All specimens with D/H = 1/15 and one of the glued laminated beams composed of heterogeneous-grade timber with D/H = 1/10 fractured during bending without hole-related cracking. Other specimens fractured due to cracks in the holes, as shown in Fig. 16. The specimens with cracks in the hole first exhibited a short crack in the upper part of the force side, and then after the crack had extended to some length, a crack developed in the lower part of the fulcrum side, and the crack extended to the end surface, reducing the bearing capacity. Some specimens also fractured with the formation of all cracks occurring at the same time.

The load–displacement relationship is shown in Fig. 17. The load is the value measured at the force point, and the displacement is the amount of deflection at the force point. In 80% of the specimens where initial cracks could be visually identified, the initial cracks occurred when the deflection at the force point was offset by 0.2 to 0.5 mm. In particular, 0.2 mm was the most common at 36%. The offset values did not change much for different specimen sizes. In [8], the initial crack load was defined as the load when the deflection at the force point was offset by 0.2 mm for this reason. In this study, the load at a deflection at the force point of 0.2 mm was defined as the initial crack load in the same way. The maximum loads for all specimens and the initial cracking loads for specimens that failed due to cracking are shown in Table 2. Figure 18 shows the relationship between the ratio of the maximum load or initial crack load to D/H for the glued laminated beams composed of homogeneous-grade and heterogeneous-grade timber. The ratio of the material strength of the inner lamina is also shown as a straight line. Except for the initial cracking load of D/H = 1/5 at H = 150 mm, the ratio of the bending tests was smaller than the material properties, and the maximum load and the initial cracking load were not much different between the glued laminated beams made up of homogeneous-grade and heterogeneous-grade timber.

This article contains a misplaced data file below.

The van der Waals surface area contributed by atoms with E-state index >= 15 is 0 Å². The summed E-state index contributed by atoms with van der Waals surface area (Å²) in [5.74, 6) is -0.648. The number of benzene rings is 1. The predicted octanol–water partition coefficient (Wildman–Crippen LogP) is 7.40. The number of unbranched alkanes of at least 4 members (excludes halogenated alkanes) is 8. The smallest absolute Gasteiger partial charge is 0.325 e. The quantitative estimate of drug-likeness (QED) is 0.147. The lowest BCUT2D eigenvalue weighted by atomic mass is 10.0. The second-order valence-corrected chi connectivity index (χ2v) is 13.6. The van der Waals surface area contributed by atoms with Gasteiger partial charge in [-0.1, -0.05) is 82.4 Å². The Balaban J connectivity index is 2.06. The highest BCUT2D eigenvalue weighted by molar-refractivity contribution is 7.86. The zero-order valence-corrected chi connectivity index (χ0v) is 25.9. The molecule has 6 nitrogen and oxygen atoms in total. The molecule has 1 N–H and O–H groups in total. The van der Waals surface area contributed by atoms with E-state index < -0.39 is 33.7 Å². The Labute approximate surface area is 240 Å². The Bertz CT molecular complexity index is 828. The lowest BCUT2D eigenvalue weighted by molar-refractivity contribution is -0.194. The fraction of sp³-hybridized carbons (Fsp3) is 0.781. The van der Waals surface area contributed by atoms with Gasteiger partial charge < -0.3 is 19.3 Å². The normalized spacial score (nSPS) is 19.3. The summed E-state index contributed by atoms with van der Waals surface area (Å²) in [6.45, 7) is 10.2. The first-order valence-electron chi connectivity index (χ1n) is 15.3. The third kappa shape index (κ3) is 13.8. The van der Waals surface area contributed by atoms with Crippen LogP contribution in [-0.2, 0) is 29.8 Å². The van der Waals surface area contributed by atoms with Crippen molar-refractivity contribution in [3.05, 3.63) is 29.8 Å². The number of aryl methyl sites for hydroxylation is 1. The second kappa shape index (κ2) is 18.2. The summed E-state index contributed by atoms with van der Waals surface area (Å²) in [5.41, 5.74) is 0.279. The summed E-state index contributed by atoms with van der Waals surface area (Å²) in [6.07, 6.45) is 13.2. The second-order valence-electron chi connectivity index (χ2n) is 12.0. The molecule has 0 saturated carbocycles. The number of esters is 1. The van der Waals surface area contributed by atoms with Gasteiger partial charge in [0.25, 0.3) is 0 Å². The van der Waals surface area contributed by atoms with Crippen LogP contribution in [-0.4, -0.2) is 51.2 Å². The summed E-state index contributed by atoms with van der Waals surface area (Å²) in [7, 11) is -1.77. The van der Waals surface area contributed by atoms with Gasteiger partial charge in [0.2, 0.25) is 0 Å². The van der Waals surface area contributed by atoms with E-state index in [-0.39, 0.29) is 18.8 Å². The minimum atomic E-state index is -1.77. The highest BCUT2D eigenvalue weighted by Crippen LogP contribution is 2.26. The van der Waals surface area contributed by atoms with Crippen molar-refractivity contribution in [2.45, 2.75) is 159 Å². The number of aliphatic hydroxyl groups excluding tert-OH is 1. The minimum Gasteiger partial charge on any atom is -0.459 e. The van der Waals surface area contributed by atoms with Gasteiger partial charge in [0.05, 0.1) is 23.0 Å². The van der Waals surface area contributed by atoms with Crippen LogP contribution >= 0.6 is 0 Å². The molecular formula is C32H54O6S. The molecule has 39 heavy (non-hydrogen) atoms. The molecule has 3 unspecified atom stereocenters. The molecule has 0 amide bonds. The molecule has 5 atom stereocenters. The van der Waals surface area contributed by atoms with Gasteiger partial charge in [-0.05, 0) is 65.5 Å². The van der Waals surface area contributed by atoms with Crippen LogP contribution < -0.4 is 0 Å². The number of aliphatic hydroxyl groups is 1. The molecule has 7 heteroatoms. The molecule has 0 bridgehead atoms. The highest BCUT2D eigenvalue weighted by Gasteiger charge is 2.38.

Estimation of experimental values

To analytically investigate the differences in structural performance between the glued laminated beams composed of heterogeneous-grade timber and homogeneous-grade timber, the experimental values were estimated by Eqs. (1, 2). The tensile stress perpendicular to the grain acting around the hole is shown in Fig. 19, which was obtained from the analysis in Fig. 8. The results of the analysis show that when the shear force acting on the hole is Q = BHτ_{1} and the hole diameter ratio D/H is constant, the distribution of σ is almost the same. The maximum values of σ are all at θ = 45°, and it is assumed that cracks form and extend parallel to the grain direction (X direction) from this position. This is generally consistent with the location of the first crack in the bending tests of beams. The maximum values of σ in Fig. 19 were approximately 14% lower for the glued laminated beams composed of heterogeneous-grade timber than for the glued laminated beams composed of homogeneous-grade timber at D/H = 1/3, 13% lower at D/H = 1/5, and 10% lower at D/H = 1/10.